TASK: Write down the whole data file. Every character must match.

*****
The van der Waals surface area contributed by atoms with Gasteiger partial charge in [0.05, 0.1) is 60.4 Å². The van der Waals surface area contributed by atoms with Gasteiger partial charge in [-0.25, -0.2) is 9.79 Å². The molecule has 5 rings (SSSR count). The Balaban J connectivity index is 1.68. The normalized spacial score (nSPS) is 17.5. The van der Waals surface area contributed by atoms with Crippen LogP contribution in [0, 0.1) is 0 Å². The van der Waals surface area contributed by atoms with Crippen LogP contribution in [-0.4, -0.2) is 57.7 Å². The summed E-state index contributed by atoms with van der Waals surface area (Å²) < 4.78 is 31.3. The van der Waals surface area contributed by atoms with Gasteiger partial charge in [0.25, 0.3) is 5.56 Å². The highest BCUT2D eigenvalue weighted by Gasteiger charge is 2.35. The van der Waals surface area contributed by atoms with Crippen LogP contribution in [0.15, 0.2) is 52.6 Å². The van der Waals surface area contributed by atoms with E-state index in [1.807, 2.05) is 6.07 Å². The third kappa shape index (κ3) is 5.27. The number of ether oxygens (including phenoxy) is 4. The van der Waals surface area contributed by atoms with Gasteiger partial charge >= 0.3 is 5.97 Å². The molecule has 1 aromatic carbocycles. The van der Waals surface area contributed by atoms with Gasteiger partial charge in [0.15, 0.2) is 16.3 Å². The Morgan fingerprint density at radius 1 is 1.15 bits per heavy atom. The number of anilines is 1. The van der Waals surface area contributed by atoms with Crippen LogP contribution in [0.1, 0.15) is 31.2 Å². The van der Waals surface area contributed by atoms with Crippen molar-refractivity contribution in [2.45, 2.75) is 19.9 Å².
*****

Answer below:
The van der Waals surface area contributed by atoms with Gasteiger partial charge in [0.05, 0.1) is 60.4 Å². The van der Waals surface area contributed by atoms with Gasteiger partial charge in [-0.25, -0.2) is 9.79 Å². The molecule has 5 rings (SSSR count). The Balaban J connectivity index is 1.68. The normalized spacial score (nSPS) is 17.5. The van der Waals surface area contributed by atoms with Crippen LogP contribution in [0, 0.1) is 0 Å². The van der Waals surface area contributed by atoms with Crippen LogP contribution in [-0.4, -0.2) is 57.7 Å². The summed E-state index contributed by atoms with van der Waals surface area (Å²) < 4.78 is 31.3. The van der Waals surface area contributed by atoms with Gasteiger partial charge in [0.25, 0.3) is 5.56 Å². The highest BCUT2D eigenvalue weighted by Gasteiger charge is 2.35. The van der Waals surface area contributed by atoms with Crippen LogP contribution in [0.15, 0.2) is 52.6 Å². The van der Waals surface area contributed by atoms with E-state index in [1.807, 2.05) is 6.07 Å². The third kappa shape index (κ3) is 5.27. The number of ether oxygens (including phenoxy) is 4. The van der Waals surface area contributed by atoms with Gasteiger partial charge >= 0.3 is 5.97 Å². The molecule has 1 aromatic carbocycles. The van der Waals surface area contributed by atoms with Gasteiger partial charge in [0.15, 0.2) is 16.3 Å². The Morgan fingerprint density at radius 1 is 1.15 bits per heavy atom. The number of anilines is 1. The van der Waals surface area contributed by atoms with Crippen LogP contribution in [0.1, 0.15) is 31.2 Å². The van der Waals surface area contributed by atoms with Crippen molar-refractivity contribution in [2.45, 2.75) is 19.9 Å².